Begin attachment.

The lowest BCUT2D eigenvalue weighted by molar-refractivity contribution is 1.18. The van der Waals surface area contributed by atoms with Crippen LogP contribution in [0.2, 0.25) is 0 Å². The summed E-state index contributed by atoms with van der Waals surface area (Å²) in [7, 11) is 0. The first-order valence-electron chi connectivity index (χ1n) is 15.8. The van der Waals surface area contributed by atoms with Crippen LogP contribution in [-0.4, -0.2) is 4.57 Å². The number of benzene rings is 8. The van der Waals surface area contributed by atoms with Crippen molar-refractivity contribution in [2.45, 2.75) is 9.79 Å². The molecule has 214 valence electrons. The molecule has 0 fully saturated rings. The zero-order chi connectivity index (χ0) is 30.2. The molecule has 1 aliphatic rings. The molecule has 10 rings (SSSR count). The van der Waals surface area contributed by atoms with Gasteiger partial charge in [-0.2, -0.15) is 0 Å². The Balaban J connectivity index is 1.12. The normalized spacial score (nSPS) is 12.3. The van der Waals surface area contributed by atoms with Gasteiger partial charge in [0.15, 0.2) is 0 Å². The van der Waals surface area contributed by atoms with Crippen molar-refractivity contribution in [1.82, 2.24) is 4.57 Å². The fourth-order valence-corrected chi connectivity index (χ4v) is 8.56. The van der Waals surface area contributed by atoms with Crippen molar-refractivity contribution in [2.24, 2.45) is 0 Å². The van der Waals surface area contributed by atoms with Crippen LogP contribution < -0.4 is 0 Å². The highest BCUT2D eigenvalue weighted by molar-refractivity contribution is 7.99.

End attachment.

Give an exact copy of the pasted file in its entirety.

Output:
The lowest BCUT2D eigenvalue weighted by molar-refractivity contribution is 1.18. The van der Waals surface area contributed by atoms with Crippen LogP contribution in [0.2, 0.25) is 0 Å². The summed E-state index contributed by atoms with van der Waals surface area (Å²) in [7, 11) is 0. The first-order valence-electron chi connectivity index (χ1n) is 15.8. The van der Waals surface area contributed by atoms with Crippen LogP contribution in [-0.4, -0.2) is 4.57 Å². The number of benzene rings is 8. The van der Waals surface area contributed by atoms with Crippen molar-refractivity contribution in [2.45, 2.75) is 9.79 Å². The molecule has 214 valence electrons. The molecule has 0 fully saturated rings. The zero-order chi connectivity index (χ0) is 30.2. The molecule has 1 aliphatic rings. The molecule has 10 rings (SSSR count). The van der Waals surface area contributed by atoms with Gasteiger partial charge in [-0.2, -0.15) is 0 Å². The Balaban J connectivity index is 1.12. The normalized spacial score (nSPS) is 12.3. The van der Waals surface area contributed by atoms with Gasteiger partial charge in [0.15, 0.2) is 0 Å². The van der Waals surface area contributed by atoms with Crippen molar-refractivity contribution in [1.82, 2.24) is 4.57 Å². The fourth-order valence-corrected chi connectivity index (χ4v) is 8.56. The van der Waals surface area contributed by atoms with Crippen molar-refractivity contribution in [2.24, 2.45) is 0 Å². The van der Waals surface area contributed by atoms with Crippen LogP contribution < -0.4 is 0 Å². The highest BCUT2D eigenvalue weighted by molar-refractivity contribution is 7.99.